By 10.30 I was granted AWL (absence with leave), I stuffed some tools and a change of clothes into a saddlebag, quickly booked two £10 overnights online at Youth Hostels, and jumped on the bike after breakfast the next morning to head to a nearby station. By 2pm, I was leaving Chesterfield station and heading out into the hills. Admittedly, I had toIMG_20171007_102807225 battle against the wind for 58km that day, but the next two days were generally wind-assisted, taking me through some of the most stunning countryside in the Peak District National Park, following rail-trails and NCN routes, meeting steam locomotives and crossing micro-streams, sometimes in the footsteps of legendary fictional heroes like Ivanhoe, sometimes stumbling across a road named in my honour.

IMG_20171007_100348143I didn’t sleep under the stars, nor heated a tin of beans on a camping stove, but I did wake up to the sunrise from my top-floor window in the hostel, I did encounter numerous reminders of the impact of the industrial revolution, and I did meet a host of people from all walks of life, some from Canada, others from South Korea and China. In many ways, this ‘flash-dash’ was in direct contrast to my normal full-on adventures, that take weeks to put together and several months in the planning. It was an unpremeditated response to a weather forecast, and a certain itchiness to get out of my normal comfort zone and go with the unplanned.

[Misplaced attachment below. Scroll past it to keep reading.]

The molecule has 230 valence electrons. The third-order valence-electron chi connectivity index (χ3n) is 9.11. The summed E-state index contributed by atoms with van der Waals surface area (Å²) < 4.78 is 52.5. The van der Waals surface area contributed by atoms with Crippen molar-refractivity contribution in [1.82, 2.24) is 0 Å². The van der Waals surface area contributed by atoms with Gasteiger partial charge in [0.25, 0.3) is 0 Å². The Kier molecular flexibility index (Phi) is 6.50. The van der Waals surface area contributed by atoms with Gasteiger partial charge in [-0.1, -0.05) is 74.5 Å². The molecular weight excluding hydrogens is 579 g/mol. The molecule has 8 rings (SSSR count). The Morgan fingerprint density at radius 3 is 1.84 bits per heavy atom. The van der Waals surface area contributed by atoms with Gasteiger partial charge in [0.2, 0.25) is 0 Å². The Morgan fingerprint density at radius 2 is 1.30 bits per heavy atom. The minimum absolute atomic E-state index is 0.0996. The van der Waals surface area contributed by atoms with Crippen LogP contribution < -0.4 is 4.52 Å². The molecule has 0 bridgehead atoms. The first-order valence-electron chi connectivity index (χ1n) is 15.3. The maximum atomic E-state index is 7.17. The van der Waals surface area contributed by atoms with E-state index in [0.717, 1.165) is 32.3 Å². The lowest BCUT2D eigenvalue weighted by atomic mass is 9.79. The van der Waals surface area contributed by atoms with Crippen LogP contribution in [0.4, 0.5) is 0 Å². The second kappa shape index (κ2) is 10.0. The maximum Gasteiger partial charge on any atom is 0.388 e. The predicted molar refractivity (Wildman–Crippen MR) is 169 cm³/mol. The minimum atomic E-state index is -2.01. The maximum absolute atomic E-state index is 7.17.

If you have read this far and have been just a little intrigued, why not open your own mind to the spontaneous, to the here and now? Although pre-planned microadventures are a great idea, you never know what the weather is going to be like in a few days’ or a few weeks’ time, so what if you can respond immediately to a sudden impulse, to the promise of a few days of fine weather and act on it immediately with minimal planning? The chance of it being successful is increased enormously. So too is the chance of it being serendipitous……. not just taking the road less travelled, but choosing the least expected moment. Make the ‘flash-dash’ a wardrobe that takes you into Narnia, or a hidden doorway that takes you into the secret garden.

As I hammered the 123km that separated my hostel overnight in the National Forest from my home, a generally favourable wind drove me into a lashing rainstorm just one hour from my destination, and I arrived home soaked, hungry and exhausted……but ultimately thrilled by the whole experience. Try it sometime……it is exhilarating.IMG_20171007_204019